the network operator to which he is directly connected. That
is, if you are connected to a regional network (which is
gatewayed to the NSFnet, which is connected to the
ARPAnet...) and have a problem, you should contact your
regional network operations center.
The internal workings of the Internet are defined by a set
of documents called RFCs (Request for Comments). The general
process for creating an RFC is for someone wanting something
formalized to write a document describing the issue and mailing
it to Jon Postel ([email protected]). He acts as a referee for
the proposal. It is then commented upon by all those wishing
to take part in the discussion (electronically of course).
It may go through multiple revisions. Should it be generally
accepted as a good idea, it will be assigned a number and
filed with the RFCs.
The RFCs can be divided into five groups: required, suggested,
directional, informational and obsolete. Required RFC's (e.g.
RFC-791, The Internet Protocol) must be implemented on any host
connected to the Internet. Suggested RFCs are generally
implemented by network hosts. Lack of them does not preclude
access to the Internet, but may impact its usability. RFC-793
(Transmission Control Protocol) is a suggested RFC. Directional
RFCs were discussed and agreed to, but their application has never
come into wide use. This may be due to the lack of wide need for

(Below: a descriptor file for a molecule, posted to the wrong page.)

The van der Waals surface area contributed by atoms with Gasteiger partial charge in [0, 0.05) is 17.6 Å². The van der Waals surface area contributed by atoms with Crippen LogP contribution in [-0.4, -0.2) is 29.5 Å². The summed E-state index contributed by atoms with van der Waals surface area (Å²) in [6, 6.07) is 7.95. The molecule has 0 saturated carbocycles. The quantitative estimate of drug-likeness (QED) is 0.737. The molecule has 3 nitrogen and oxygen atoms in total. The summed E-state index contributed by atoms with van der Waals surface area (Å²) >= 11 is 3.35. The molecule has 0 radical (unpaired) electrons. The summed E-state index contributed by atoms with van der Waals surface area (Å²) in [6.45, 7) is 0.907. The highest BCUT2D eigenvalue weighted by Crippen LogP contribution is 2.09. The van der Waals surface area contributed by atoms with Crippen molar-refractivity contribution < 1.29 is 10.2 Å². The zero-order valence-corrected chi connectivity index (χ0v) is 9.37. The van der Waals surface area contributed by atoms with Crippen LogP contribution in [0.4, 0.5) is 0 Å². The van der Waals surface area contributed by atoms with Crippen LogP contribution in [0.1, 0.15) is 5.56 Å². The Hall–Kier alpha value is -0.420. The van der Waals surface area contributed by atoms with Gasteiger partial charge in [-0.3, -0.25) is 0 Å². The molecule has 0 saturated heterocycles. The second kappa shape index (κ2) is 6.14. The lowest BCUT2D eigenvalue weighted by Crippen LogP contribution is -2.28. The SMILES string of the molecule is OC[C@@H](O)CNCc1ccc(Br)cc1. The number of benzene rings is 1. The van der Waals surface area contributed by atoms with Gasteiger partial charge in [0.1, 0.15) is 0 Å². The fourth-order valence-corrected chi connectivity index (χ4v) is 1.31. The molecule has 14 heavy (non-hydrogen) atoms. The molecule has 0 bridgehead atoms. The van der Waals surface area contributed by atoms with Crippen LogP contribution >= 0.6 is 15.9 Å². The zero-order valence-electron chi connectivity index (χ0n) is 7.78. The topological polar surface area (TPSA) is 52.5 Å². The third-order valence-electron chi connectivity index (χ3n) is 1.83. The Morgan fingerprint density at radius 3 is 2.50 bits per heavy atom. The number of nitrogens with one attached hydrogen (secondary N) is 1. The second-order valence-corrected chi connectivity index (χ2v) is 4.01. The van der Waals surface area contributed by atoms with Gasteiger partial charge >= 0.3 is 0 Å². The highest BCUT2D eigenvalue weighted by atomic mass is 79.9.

the specific application (RFC-937 The Post Office Protocol) or
that, although technically superior, ran against other pervasive
approaches (RFC-891 Hello). It is suggested that should the
facility be required by a particular site, animplementation
be done in accordance with the RFC. This insures that, should
the idea be one whose time has come, the implementation will be
in accordance with some standard and will be generally usable.
Informational RFCs contain factual information about the
Internet and its operation (RFC-990, Assigned Numbers).
Finally, as the Internet and technology have grown, some
RFCs have become unnecessary. These obsolete RFCs cannot
be ignored, however. Frequently when a change is made to
some RFC that causes a new one to be issued obsoleting others,
the new RFC only contains explanations and motivations for the
change. Understanding the model on which the whole facility
is based may involve reading the original and subsequent RFCs
on the topic.
(Appendix B contains a list of what are considered to be the
major RFCs necessary for understanding the Internet).
The Network Information Center
The NIC is a facility available to all Internet users which
provides information to the community. There are three
means of NIC contact: network, telephone, and mail. The
network accesses are the most prevalent. Interactive access